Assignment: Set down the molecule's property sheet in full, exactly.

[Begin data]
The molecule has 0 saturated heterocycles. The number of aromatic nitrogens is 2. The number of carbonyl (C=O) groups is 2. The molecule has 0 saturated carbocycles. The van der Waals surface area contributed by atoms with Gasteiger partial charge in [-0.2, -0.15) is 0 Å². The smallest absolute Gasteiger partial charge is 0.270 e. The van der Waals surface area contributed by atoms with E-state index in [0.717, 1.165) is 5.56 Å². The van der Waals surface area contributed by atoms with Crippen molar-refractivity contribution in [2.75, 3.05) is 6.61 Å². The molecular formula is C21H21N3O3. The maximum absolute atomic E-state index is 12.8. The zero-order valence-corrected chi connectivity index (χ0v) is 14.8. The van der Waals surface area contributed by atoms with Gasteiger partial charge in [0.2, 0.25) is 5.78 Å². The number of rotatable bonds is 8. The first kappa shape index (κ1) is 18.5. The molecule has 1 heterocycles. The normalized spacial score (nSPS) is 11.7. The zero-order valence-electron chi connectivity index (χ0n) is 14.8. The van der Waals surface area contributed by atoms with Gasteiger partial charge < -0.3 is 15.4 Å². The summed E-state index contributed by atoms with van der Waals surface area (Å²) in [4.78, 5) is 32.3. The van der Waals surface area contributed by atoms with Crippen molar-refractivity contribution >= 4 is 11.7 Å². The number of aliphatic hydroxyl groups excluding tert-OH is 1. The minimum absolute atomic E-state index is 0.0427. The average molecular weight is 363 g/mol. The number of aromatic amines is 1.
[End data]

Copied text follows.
The molecule has 0 saturated heterocycles. The number of aromatic nitrogens is 2. The number of carbonyl (C=O) groups is 2. The molecule has 0 saturated carbocycles. The van der Waals surface area contributed by atoms with Gasteiger partial charge in [-0.2, -0.15) is 0 Å². The smallest absolute Gasteiger partial charge is 0.270 e. The van der Waals surface area contributed by atoms with E-state index in [0.717, 1.165) is 5.56 Å². The van der Waals surface area contributed by atoms with Crippen molar-refractivity contribution in [2.75, 3.05) is 6.61 Å². The molecular formula is C21H21N3O3. The maximum absolute atomic E-state index is 12.8. The zero-order valence-corrected chi connectivity index (χ0v) is 14.8. The van der Waals surface area contributed by atoms with Gasteiger partial charge in [0.2, 0.25) is 5.78 Å². The number of rotatable bonds is 8. The first kappa shape index (κ1) is 18.5. The molecule has 1 heterocycles. The normalized spacial score (nSPS) is 11.7. The zero-order valence-electron chi connectivity index (χ0n) is 14.8. The van der Waals surface area contributed by atoms with Gasteiger partial charge < -0.3 is 15.4 Å². The summed E-state index contributed by atoms with van der Waals surface area (Å²) in [4.78, 5) is 32.3. The van der Waals surface area contributed by atoms with Crippen molar-refractivity contribution >= 4 is 11.7 Å². The number of aliphatic hydroxyl groups excluding tert-OH is 1. The minimum absolute atomic E-state index is 0.0427. The average molecular weight is 363 g/mol. The number of aromatic amines is 1.